A request has been made to the EFTA Court by a letter dated 17 July 2014 from Oslo tingrett (Oslo District Court), which was received at the Court Registry on 23 July 2014, for an Advisory Opinion in the case of Pharmaq AS v Intervet International BV, on the following questions:

1. Concerning Article 2 of the SPC Regulation, has a product been placed on the market as a medicinal product in the EEA before it has been granted marketing authorisation in accordance with the procedure for administrative authorisation laid down in Directive 81/851/EEC (or Directive 2001/82 EEC) when delivery of the product has taken place in accordance with
(i) “special approval exemptions” granted by the State Medicines Agency to veterinarians and fish health biologists pursuant to Section 3-6 or 3-7 of the Norwegian Regulation of 22 December 1999, alternatively Sections 2-6 or 2-7 of the Norwegian Regulation of 18 December 2009, or

(ii) what are known as “AR 16 licences” granted by the Irish Department of Agriculture, Food and the Marine pursuant to the Irish Statutory Instrument No 144/2007 European Communities (Animal Remedies) Regulations 2007 part III “Exceptional authorisation”, point 16?
2. If question 1 is answered in the affirmative, is such a product outside the scope of the SPC Regulation and is an SPC granted on the basis of such a product therefore invalid?

3. Concerning the interpretation of Article 2 of the SPC Regulation, should a marketing authorisation granted for a veterinary medicinal product pursuant to Article 26(3) of Directive 2001/82 be deemed to constitute an administrative authorisation pursuant to Directive 81/851 (or Directive 2001/82) within the meaning of Article 2?

4. (a) Do special approval exemptions pursuant to Section 3-6 or 3-7 of the Norwegian Medicines Regulations of 1999 (FOR-199-12-22-1559) or Section 2-6 or 2-7 of the Norwegian Medicines Regulations of 2009 (FOR-2009-12-18-1839) constitute valid authorisation to place the product on the market as a medicinal product within the meaning of Article 3(b)?

(b) Do special approval exemptions pursuant to Section 3-6 or 3-7 of the Norwegian Medicines Regulations of 1999 (FOR-199-12-22-1559) or Section 2-6 or 2-7 of the Norwegian Medicines Regulations of 2009 (FOR-2009-12-18-1839) constitute a first authorisation to place the product on the market as a medicinal product in Norway within the meaning of Article 3(d)?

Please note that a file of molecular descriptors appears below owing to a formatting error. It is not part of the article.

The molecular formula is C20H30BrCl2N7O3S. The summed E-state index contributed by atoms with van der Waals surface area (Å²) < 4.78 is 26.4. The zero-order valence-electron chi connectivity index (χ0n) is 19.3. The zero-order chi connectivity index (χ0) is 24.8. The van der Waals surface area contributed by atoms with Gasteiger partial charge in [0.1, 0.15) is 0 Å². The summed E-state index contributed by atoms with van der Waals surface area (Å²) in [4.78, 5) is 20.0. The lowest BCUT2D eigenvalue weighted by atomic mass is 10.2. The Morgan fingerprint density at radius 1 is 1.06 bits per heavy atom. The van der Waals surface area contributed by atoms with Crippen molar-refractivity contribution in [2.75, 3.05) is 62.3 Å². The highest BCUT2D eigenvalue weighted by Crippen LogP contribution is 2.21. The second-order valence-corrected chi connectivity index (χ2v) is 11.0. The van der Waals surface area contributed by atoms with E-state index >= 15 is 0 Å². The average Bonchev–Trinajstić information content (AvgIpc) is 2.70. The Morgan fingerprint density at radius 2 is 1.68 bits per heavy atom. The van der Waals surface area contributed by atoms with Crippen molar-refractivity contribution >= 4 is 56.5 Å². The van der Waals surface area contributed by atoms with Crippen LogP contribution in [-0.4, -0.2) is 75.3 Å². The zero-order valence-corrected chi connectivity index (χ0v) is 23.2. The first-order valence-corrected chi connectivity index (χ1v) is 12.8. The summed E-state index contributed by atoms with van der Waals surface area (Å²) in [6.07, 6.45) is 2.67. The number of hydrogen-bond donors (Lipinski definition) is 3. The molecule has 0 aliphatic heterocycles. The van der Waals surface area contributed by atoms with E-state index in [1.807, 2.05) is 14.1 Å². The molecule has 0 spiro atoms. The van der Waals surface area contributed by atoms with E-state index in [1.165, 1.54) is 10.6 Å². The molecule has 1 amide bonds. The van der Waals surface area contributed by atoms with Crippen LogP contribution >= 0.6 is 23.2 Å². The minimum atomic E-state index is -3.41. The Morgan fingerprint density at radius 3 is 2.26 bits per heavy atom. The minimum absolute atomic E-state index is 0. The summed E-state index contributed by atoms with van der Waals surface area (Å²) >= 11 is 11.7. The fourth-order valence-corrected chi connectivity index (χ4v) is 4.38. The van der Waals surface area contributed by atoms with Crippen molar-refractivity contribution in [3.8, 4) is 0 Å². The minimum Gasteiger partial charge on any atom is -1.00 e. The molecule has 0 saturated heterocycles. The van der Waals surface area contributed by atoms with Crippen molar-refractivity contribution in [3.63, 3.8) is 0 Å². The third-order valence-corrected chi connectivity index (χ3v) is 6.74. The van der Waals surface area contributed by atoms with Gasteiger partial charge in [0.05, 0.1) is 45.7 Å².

5. When the medicinal product is a virus vaccine, can the scope of protection under the SPC cover not only the specific strain of the virus that is included in the medicinal product and covered by the basic patent, but also other strains of the virus that are covered by the basic patent?

In answering this question, is it of significance whether
a) such other strains have an equivalent therapeutic effect to the virus strain included in the medicinal product or whether the therapeutic effect is not immediately equivalent?

b) a medicinal product based on such other strain will have to be the subject of a separate marketing authorisation with requirements for documentation of safety and effect?
6. If an SPC has been granted with a product definition that is not strictly limited to the specific strain of the virus authorised to be placed on the market as a medicinal product,
a) will such an SPC be valid, or

b) will the SPC be valid; such, however, that the scope of protection pursuant to Article 4 does not extend beyond the specific virus strain authorised to be placed on the market as a medicinal product?
This request was received from the Oslo District Court on 23 July.  The deadline for written observations from Governments and relevant institutions is Monday, 13 October 2014.

Special approval exemptions in a nutshell: a request for help

This blog has recently received a request for assistance from an enthusiastic young student who writes:
"I am doing research concerning SPCs and, in particular, on the implications of special approval exemptions for medicine (to be sold on the market, at the request of a doctor/vet, prior to marketing authorisation) for SPC applications. In a nutshell, I am looking for case law and articles that may have touched on this issue: does a special approval exemption under Directive 2001/82 [on the Community Code Relating to Veterinary Medicinal Products] or Directive 2001/83 [on the Community Code Relating to Medicinal Products for Human Use], granted for many consecutive years, constitute a de facto marketing authorisation, thereby disqualifying the product in question from applying for a SPC?